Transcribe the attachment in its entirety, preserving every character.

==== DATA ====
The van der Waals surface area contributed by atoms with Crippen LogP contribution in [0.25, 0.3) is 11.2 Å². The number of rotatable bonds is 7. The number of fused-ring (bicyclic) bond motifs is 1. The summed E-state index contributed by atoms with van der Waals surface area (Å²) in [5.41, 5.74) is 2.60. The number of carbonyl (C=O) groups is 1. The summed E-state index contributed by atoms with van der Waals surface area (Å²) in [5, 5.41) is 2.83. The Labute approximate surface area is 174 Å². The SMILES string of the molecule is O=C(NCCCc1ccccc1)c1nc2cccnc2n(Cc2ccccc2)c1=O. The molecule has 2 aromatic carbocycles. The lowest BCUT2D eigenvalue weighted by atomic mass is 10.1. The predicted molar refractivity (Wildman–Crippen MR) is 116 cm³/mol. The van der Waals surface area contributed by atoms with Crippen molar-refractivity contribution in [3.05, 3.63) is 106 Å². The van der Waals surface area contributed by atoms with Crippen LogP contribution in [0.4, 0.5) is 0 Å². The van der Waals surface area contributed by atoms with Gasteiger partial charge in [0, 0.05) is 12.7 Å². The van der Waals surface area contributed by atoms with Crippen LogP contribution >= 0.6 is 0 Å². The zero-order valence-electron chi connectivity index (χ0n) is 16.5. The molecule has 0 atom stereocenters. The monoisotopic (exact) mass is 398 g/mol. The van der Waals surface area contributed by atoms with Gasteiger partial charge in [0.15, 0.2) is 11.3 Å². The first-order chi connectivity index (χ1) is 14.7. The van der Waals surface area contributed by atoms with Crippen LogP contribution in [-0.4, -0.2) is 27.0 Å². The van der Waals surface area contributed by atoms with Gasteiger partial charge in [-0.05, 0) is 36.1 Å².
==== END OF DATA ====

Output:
The van der Waals surface area contributed by atoms with Crippen LogP contribution in [0.25, 0.3) is 11.2 Å². The number of rotatable bonds is 7. The number of fused-ring (bicyclic) bond motifs is 1. The summed E-state index contributed by atoms with van der Waals surface area (Å²) in [5.41, 5.74) is 2.60. The number of carbonyl (C=O) groups is 1. The summed E-state index contributed by atoms with van der Waals surface area (Å²) in [5, 5.41) is 2.83. The Labute approximate surface area is 174 Å². The SMILES string of the molecule is O=C(NCCCc1ccccc1)c1nc2cccnc2n(Cc2ccccc2)c1=O. The molecule has 2 aromatic carbocycles. The lowest BCUT2D eigenvalue weighted by atomic mass is 10.1. The predicted molar refractivity (Wildman–Crippen MR) is 116 cm³/mol. The van der Waals surface area contributed by atoms with Crippen molar-refractivity contribution in [3.05, 3.63) is 106 Å². The van der Waals surface area contributed by atoms with Crippen LogP contribution in [0.4, 0.5) is 0 Å². The van der Waals surface area contributed by atoms with Gasteiger partial charge in [0, 0.05) is 12.7 Å². The van der Waals surface area contributed by atoms with Crippen LogP contribution >= 0.6 is 0 Å². The zero-order valence-electron chi connectivity index (χ0n) is 16.5. The molecule has 0 atom stereocenters. The monoisotopic (exact) mass is 398 g/mol. The van der Waals surface area contributed by atoms with Gasteiger partial charge in [0.15, 0.2) is 11.3 Å². The first-order chi connectivity index (χ1) is 14.7. The van der Waals surface area contributed by atoms with Crippen LogP contribution in [-0.4, -0.2) is 27.0 Å². The van der Waals surface area contributed by atoms with Gasteiger partial charge in [-0.05, 0) is 36.1 Å².